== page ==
I’m keeping up my plan (week 2 yay!) to record and share things I’ve learned during the last week. Less from me this week as it’s been fairly hectic and I’ve been feeling a bit unwell.
Things I’ve Learned
Identity Server 4
As part of my work for Humanitarian Toolbox I’ve been actively investigating Identity Server 4 as an option to handle our authentication. The allReady application currently uses ASP.NET Core Identity within the application to support login and user management. As the product nears v1 release discussions have begun around the use cases for the application, including potential for multi-tenancy and considerations around storage of user accounts. As a result this led Richard Campbell to suggest we look into Identity Server 4 to help with this identity flow.
I was lucky enough to have an audience with Brock Allen and Dominick Baier this week to chat through some of the basics about Identity Server. It was really useful to chat with them both and I want to thank them for offering their time and support to the project. One of the key take-aways for me from the call was getting a better understanding of where Identity server fits into the puzzle. It’s about authentication and helping with the protocol of OAuth2 / OpenId communications. It’s not a user management / user store product, although it does sit nicely on top of ASP.NET Core Identity 3 as an option.
As I continue investigating and testing Identity Server 4, I hope to put together some more details posts about how we’re using it and what I learn along the way.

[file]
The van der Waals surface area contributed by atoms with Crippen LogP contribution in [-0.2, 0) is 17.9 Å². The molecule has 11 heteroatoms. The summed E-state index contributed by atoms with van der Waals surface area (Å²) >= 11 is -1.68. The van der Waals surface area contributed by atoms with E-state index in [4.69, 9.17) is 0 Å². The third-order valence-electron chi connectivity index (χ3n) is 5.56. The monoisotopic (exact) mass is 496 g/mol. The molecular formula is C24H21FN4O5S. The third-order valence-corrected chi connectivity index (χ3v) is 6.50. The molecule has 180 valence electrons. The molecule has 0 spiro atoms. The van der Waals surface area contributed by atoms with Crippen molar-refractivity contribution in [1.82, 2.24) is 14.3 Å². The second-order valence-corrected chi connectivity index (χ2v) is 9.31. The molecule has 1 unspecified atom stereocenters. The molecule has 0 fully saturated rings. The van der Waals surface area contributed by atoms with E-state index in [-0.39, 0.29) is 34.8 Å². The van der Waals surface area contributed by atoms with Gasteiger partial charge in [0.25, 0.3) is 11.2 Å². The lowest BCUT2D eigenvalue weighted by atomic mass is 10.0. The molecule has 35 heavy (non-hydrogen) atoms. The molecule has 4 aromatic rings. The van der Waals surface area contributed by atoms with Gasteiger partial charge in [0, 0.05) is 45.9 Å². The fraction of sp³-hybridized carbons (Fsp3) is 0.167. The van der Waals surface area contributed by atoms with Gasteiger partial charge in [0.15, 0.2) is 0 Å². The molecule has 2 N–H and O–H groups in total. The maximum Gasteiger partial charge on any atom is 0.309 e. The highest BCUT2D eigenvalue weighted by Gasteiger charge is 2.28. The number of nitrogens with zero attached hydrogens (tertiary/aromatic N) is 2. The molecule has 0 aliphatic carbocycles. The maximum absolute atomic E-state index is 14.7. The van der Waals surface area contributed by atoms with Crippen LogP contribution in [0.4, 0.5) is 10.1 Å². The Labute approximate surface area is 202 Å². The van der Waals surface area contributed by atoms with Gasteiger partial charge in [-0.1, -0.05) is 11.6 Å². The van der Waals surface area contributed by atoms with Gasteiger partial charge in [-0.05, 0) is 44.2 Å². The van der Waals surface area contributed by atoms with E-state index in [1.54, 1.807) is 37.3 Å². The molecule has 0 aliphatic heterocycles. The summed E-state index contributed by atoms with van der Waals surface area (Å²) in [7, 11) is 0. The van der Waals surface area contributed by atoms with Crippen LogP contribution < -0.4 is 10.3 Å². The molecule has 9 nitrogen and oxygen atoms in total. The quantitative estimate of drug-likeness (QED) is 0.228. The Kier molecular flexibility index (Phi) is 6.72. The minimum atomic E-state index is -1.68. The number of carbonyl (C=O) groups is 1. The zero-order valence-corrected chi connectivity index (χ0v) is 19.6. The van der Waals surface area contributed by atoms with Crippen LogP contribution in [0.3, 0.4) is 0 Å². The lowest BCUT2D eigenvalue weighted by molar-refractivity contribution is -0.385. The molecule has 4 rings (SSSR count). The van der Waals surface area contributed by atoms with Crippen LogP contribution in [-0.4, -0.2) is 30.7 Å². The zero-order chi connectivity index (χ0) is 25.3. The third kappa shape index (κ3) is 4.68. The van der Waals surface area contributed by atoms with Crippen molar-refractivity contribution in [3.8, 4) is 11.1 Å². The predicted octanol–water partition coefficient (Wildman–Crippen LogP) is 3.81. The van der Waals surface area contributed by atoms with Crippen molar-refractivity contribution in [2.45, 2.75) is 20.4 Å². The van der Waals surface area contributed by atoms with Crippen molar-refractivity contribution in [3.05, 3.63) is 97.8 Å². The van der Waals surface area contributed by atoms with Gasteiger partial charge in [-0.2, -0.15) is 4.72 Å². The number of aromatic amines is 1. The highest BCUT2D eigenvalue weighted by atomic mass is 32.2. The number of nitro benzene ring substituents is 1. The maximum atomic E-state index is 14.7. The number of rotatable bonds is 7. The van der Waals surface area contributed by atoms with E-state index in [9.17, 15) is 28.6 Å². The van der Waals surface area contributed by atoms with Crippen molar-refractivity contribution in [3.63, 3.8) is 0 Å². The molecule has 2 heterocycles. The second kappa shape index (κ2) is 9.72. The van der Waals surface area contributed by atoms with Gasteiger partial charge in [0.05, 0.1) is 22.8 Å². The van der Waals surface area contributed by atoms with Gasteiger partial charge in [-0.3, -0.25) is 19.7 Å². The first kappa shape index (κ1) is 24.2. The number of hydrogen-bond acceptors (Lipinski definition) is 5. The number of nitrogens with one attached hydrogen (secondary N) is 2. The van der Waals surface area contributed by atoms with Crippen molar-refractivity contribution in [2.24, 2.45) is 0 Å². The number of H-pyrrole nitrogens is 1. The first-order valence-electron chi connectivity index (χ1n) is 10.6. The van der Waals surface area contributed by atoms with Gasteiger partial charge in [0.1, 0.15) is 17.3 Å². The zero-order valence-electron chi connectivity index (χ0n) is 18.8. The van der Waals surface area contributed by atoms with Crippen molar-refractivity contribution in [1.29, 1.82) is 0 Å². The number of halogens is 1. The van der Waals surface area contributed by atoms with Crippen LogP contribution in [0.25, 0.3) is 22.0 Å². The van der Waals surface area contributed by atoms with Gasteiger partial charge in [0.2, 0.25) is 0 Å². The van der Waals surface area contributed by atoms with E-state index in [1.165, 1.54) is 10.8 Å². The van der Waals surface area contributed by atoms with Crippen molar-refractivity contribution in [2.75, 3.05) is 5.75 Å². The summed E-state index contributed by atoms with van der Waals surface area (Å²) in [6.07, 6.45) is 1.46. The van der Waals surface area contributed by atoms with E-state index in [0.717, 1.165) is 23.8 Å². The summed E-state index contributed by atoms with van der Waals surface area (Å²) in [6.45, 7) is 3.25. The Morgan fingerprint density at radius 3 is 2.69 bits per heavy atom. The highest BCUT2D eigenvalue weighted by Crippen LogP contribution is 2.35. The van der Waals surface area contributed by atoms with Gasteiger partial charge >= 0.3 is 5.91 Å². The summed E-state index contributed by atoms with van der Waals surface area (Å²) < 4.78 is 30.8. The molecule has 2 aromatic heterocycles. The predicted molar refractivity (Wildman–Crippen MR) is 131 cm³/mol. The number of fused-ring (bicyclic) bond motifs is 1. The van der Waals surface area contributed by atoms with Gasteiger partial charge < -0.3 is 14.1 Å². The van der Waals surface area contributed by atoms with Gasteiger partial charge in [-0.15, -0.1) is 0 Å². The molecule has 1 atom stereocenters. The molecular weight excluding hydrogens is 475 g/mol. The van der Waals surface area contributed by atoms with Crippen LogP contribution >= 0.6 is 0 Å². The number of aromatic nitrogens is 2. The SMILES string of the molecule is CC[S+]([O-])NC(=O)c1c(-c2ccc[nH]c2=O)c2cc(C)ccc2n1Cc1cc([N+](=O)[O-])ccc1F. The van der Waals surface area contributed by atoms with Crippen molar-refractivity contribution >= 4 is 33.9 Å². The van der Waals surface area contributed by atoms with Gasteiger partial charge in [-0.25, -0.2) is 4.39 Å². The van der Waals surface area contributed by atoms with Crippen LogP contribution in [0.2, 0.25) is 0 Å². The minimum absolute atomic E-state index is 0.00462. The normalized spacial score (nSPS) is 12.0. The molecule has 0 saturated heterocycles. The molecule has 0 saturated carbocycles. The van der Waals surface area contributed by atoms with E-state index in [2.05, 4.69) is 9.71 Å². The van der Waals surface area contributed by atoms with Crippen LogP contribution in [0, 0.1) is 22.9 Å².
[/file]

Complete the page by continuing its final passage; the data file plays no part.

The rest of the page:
Things I’ve Read
In no particular order here’s some of the blogs and posts that I’ve read this week.
Dominick Baier on Identity Server – This is a great video with Dominick Baier which really helped me to cement my understanding of some of the key concepts around identity and security concepts. Highly recommended!
NDC Sydney 2016 – Let’s talk Auth – Jordan Knight – Not only a good insight into some Identity related information, this talk taught me a few new things about Middleware. Lots of demo code as well as a look at using Azure Functions. Well worth a watch even if you’re not specifically doing Identity.
Whether this will become a regular thing, I’m not sure. But starting this week I’ve been keeping notes on the things I’ve learned, problems I’ve faced and resources that I’ve read, watched or listened to.
I try to consume as much information as possible about ASP.NET and development in a continual drive to learn more and get better at what I do. This includes listening to a regular set of podcasts on my daily commute, reading any blog posts that I can find that relate to things I do or may be doing in the future, and watching videos online. My current focus is around ASP.NET Core so a bulk of the materials I am reading tend to be focused in that area.
I won’t go into explicit details in these posts, as realistically I won’t have time. But I hope to highlight key points of information I have found useful and to share links to things I’ve learned from, hopefully so that others sharing my passion can save some time. It’s also a shameless way to help me remember things as my brain will only hold information for so long!